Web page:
The strength in the tax data prior to November told us that the economy was heating up. That told us that the Fed would tighten. These cycles tend to last a few years. During that time the Fed has difficulty because the economy defies conventional wisdom and continues to heat up as interest rates rise. Bear markets thrive in these environments. Each time the market sells off, the bottom is declared and dip buyers come in. But the ensuing rally falls short of the last one and the market rolls over again.

Early in the cycle the opportunity usually presents itself to place judicious short positions on both individual industries and the broad market. I give suggestions for those based on technical analysis in the Wall Street Examiner Pro Trader Daily Trades List.

The Chart That Shows Me We’re In Recession Territory

Total withholding tax collections are available to us virtually in real time in the US Treasury’s Daily Treasury Statements, released with just a one day lag, which makes them an excellent analytical resource. However, they are extremely volatile day to day so I rely more on a monthly moving average of the 11 day total collections, comparing that with the prior year.  Smoothing sacrifices a bit of timeliness to get a clearer picture of the trend without losing too much of the edge that the daily data provides. Unfortunately, I have found even the 11 day total data too noisy for meaningful comparison so I’ve had to resort to additional smoothing. As a result the smoothed data is a little slow, so I also look at raw data trends to get a better sense of timing.

Withholding tax collections are now signaling that the US economy is on the cusp of possible recession.  The annual growth rate slipped to +2.2% as of December 5. That’s before inflation. Average weekly earnings have lately been growing at somewhat north of 2.5% (but there’s no inflation, ahem). So applying a 2.5% wage inflation factor indicates that real growth is now slightly negative.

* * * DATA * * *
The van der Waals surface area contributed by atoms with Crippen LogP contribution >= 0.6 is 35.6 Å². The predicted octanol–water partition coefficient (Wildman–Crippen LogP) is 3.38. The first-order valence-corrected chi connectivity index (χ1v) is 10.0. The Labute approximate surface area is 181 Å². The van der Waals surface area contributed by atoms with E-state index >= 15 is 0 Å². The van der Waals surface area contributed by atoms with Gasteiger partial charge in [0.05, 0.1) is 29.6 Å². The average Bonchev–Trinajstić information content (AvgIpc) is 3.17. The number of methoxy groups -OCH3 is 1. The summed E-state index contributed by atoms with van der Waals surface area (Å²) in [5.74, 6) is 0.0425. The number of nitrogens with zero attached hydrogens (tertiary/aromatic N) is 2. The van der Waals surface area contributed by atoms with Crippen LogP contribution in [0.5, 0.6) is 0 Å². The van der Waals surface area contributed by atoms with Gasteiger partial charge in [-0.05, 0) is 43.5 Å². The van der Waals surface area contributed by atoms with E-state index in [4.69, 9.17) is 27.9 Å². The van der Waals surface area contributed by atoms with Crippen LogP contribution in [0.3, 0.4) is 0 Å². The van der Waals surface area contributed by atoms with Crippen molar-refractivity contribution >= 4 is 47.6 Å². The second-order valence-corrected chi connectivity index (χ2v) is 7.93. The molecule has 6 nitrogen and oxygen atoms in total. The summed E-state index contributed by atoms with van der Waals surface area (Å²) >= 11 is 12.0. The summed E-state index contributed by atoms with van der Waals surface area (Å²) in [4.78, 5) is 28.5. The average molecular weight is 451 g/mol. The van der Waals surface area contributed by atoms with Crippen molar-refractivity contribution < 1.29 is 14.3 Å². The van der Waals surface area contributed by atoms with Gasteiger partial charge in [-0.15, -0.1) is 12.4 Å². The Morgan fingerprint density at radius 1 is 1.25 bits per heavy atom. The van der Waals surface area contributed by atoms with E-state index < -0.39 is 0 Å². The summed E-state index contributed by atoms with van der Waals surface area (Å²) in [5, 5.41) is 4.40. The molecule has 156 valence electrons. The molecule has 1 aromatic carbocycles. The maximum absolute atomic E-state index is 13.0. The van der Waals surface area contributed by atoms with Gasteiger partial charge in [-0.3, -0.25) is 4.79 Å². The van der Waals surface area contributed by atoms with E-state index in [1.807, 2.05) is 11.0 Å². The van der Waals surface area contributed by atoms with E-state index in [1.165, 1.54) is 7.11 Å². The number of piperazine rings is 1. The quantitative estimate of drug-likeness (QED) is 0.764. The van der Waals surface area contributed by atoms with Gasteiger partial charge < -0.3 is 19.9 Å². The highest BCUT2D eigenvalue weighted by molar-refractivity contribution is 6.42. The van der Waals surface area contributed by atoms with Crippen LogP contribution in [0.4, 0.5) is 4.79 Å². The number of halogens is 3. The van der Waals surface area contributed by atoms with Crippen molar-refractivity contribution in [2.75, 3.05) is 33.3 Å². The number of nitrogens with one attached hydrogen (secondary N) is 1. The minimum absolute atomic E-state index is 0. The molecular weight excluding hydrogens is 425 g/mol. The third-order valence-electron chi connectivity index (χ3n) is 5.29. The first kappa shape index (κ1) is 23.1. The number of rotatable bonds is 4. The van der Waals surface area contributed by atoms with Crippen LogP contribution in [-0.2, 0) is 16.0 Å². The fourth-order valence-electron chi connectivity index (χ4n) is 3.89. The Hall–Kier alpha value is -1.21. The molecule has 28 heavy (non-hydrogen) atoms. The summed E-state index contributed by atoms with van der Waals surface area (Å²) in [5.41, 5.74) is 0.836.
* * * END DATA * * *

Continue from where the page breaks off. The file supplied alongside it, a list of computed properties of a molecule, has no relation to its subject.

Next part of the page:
Do that 2 quarters in a row and it would be an official recession. The Fed wouldn’t loosen policy until at least then and possibly later. Furthermore, there’s no guarantee that the numbers will go negative in the short run. Consequently we should not expect any loosening of liquidity probably until at least October, and maybe later.

This weakening in withholding tax collections followed 2 very strong months in September-October where they were gaining around 8-9% on a year to year basis. At the same time, we were seeing canaries in the coal mine in other tax series, particularly excise taxes, that told us that there was something rotten going on. This supports one of my pet sayings. “Employers are always the last to get the news”-along with investors!

The big gains over the summer were probably more about huge gains in withholding from those at the very top of the income spectrum, and not about broad based recovery. Big percentage gains by those earning millions skew the topline totals to obscure weak gains, if any, in the middle of the spectrum.